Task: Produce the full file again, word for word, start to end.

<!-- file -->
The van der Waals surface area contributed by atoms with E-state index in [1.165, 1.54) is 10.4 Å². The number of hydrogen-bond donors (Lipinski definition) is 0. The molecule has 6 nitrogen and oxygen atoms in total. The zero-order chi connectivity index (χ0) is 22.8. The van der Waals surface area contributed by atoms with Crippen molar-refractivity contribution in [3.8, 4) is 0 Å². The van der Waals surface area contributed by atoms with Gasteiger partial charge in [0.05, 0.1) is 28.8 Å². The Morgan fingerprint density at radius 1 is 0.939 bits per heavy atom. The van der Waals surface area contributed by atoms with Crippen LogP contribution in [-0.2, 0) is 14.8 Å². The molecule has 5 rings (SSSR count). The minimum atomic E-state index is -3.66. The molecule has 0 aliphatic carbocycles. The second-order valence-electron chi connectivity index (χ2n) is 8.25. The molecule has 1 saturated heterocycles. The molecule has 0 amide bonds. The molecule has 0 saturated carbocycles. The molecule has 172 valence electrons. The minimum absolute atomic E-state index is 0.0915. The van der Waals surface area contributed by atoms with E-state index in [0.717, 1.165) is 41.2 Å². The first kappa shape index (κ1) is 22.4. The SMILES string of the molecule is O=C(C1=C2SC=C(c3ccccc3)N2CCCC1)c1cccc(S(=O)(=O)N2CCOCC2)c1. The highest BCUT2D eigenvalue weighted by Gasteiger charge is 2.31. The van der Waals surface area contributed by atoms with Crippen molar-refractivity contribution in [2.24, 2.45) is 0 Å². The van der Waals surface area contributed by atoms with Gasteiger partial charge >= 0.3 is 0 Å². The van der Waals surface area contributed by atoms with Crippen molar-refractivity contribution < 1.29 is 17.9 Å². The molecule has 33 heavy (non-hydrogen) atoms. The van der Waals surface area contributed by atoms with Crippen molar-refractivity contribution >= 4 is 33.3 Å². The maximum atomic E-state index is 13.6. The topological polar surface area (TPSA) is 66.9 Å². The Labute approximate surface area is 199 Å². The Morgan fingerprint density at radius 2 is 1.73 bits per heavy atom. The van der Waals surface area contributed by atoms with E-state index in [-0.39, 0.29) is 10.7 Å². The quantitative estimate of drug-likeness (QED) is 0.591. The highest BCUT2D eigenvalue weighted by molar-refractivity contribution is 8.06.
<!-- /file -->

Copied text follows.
The van der Waals surface area contributed by atoms with E-state index in [1.165, 1.54) is 10.4 Å². The number of hydrogen-bond donors (Lipinski definition) is 0. The molecule has 6 nitrogen and oxygen atoms in total. The zero-order chi connectivity index (χ0) is 22.8. The van der Waals surface area contributed by atoms with Crippen molar-refractivity contribution in [3.8, 4) is 0 Å². The van der Waals surface area contributed by atoms with Gasteiger partial charge in [0.05, 0.1) is 28.8 Å². The Morgan fingerprint density at radius 1 is 0.939 bits per heavy atom. The van der Waals surface area contributed by atoms with Crippen LogP contribution in [-0.2, 0) is 14.8 Å². The molecule has 5 rings (SSSR count). The minimum atomic E-state index is -3.66. The molecule has 0 aliphatic carbocycles. The second-order valence-electron chi connectivity index (χ2n) is 8.25. The molecule has 1 saturated heterocycles. The molecule has 0 amide bonds. The molecule has 0 saturated carbocycles. The molecule has 172 valence electrons. The minimum absolute atomic E-state index is 0.0915. The van der Waals surface area contributed by atoms with E-state index in [0.717, 1.165) is 41.2 Å². The first kappa shape index (κ1) is 22.4. The SMILES string of the molecule is O=C(C1=C2SC=C(c3ccccc3)N2CCCC1)c1cccc(S(=O)(=O)N2CCOCC2)c1. The highest BCUT2D eigenvalue weighted by Gasteiger charge is 2.31. The van der Waals surface area contributed by atoms with Crippen molar-refractivity contribution in [2.24, 2.45) is 0 Å². The van der Waals surface area contributed by atoms with Gasteiger partial charge >= 0.3 is 0 Å². The van der Waals surface area contributed by atoms with Crippen molar-refractivity contribution < 1.29 is 17.9 Å². The molecule has 33 heavy (non-hydrogen) atoms. The van der Waals surface area contributed by atoms with Crippen molar-refractivity contribution >= 4 is 33.3 Å². The maximum atomic E-state index is 13.6. The topological polar surface area (TPSA) is 66.9 Å². The Labute approximate surface area is 199 Å². The Morgan fingerprint density at radius 2 is 1.73 bits per heavy atom. The van der Waals surface area contributed by atoms with E-state index in [-0.39, 0.29) is 10.7 Å². The quantitative estimate of drug-likeness (QED) is 0.591. The highest BCUT2D eigenvalue weighted by molar-refractivity contribution is 8.06.